Causes of cherry red spot in macula are A/E (AIPG 2010)
(Ref. Kanski, 6th Edition, PG 682.)
Cherry red spot at macula is a clinical sign seen in contact of thickening and less of transparency of retina at past. Pole.
1. Tay Sach’s
2. Niemann – Pick disease
3. Sandhoff’s disease
4. Generalized gangliosidosis
5. Sialoidosi type 1 and 2
6. Cherry red spot myoclonus syndrome
a. Lipids accumulate in ganglion cell layer retina appears white.
8. Other cause of cherry red spot.
c. Metachromatic leukodystrophy
d. Multiple sulfatase deficiency
e. Berlin edema
9. But least common in Gaucher (Answer of exclusion !!!)
a. Extension of paranasal sinusitis into the orbit can initiate orbital cellulitis, which manifests as chemosis, exophthalmos, diplopia, and immobility of the globe. Orbital cellulites may evolve into orbital abscess with ophthalmoplegia, proptosis, and vision loss.
b. The spread of infection into the orbital structures is the most common complication of sinusitis. It is particularly common with ethmoid infection, which can directly extend into orbit though a single thin barrier of lamina papyracea.
c. Inflammatory edema is the sentinel of the orbital infection. Clinical it appears as lid edema with no limitation of extraocular movement and normal visual acuity.
d. The process gradually evolves into orbital cellulitis, which presents as a mild fever and diffuse edema of orbital contents, proptosis, and erythema with no discrete abscess formation.
e. Initially, extraocular muscle movements and funduscopic examination findings are usually normal; as cellulitis progresses, the increase in chemosis, developing ophthalmoplegia, and vascular congestion on the funduscopic examination becomes evident.
f. Fever may increase to 102oF to 104oF, but the patient usually is not systemically ill. Subperiosteal abscess is identified as a purulent collection beneath periosteum of the lamina papyracea with displacement of the globe downward and laterally.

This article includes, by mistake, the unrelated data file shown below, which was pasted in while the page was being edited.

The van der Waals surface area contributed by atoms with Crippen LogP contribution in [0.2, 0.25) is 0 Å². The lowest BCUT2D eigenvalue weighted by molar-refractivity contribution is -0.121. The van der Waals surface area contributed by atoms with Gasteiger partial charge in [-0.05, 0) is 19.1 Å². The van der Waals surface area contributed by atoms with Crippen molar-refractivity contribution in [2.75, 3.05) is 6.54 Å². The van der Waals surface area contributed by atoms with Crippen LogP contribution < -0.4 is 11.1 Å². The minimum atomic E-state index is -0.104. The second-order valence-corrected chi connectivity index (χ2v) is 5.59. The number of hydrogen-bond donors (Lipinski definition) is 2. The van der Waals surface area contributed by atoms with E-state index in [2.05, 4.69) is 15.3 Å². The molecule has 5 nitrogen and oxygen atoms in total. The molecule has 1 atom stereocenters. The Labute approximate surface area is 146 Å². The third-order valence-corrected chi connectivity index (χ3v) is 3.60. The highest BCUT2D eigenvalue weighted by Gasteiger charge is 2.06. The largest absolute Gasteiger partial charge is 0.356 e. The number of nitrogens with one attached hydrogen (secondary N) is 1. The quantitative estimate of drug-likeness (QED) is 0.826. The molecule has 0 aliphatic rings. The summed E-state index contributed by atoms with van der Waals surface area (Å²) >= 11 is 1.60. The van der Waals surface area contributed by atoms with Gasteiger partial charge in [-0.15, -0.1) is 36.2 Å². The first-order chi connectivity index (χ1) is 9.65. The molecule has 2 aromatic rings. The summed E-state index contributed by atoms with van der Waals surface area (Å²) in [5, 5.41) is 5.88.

g. It may evolve into an orbital abscess, which is characterized by the purulent collection within the orbit and presents as proptosis, chemosis, ophthalmoplegia, and decreased vision. If the cavernous sinus thrombosis takes place, the patient demonstrates bilateral eye findings, prostration, and meningismus.
h. Optic neuritis characterized by acute loss of vision, decreased pupillary response, and pain with eye movement can be caused by extension of posterior ethmoidal or sphenoidal sinusitis.
i. Orbital cellulitis is adequately treated with sinus drainage and intravenous antibiotics. Surgical drainage of the orbit is required if orbital cellulitis continues to progress despite adequate levels of an appropriate intravenous antibiotic therapy, if physical sign (e.g fever, erythema, edema, proptosis) stabilize without improvement or if they worsen, if there is definite evidence of an abscess on ultrasound examination or CT scan, or if there is loss of visual acuity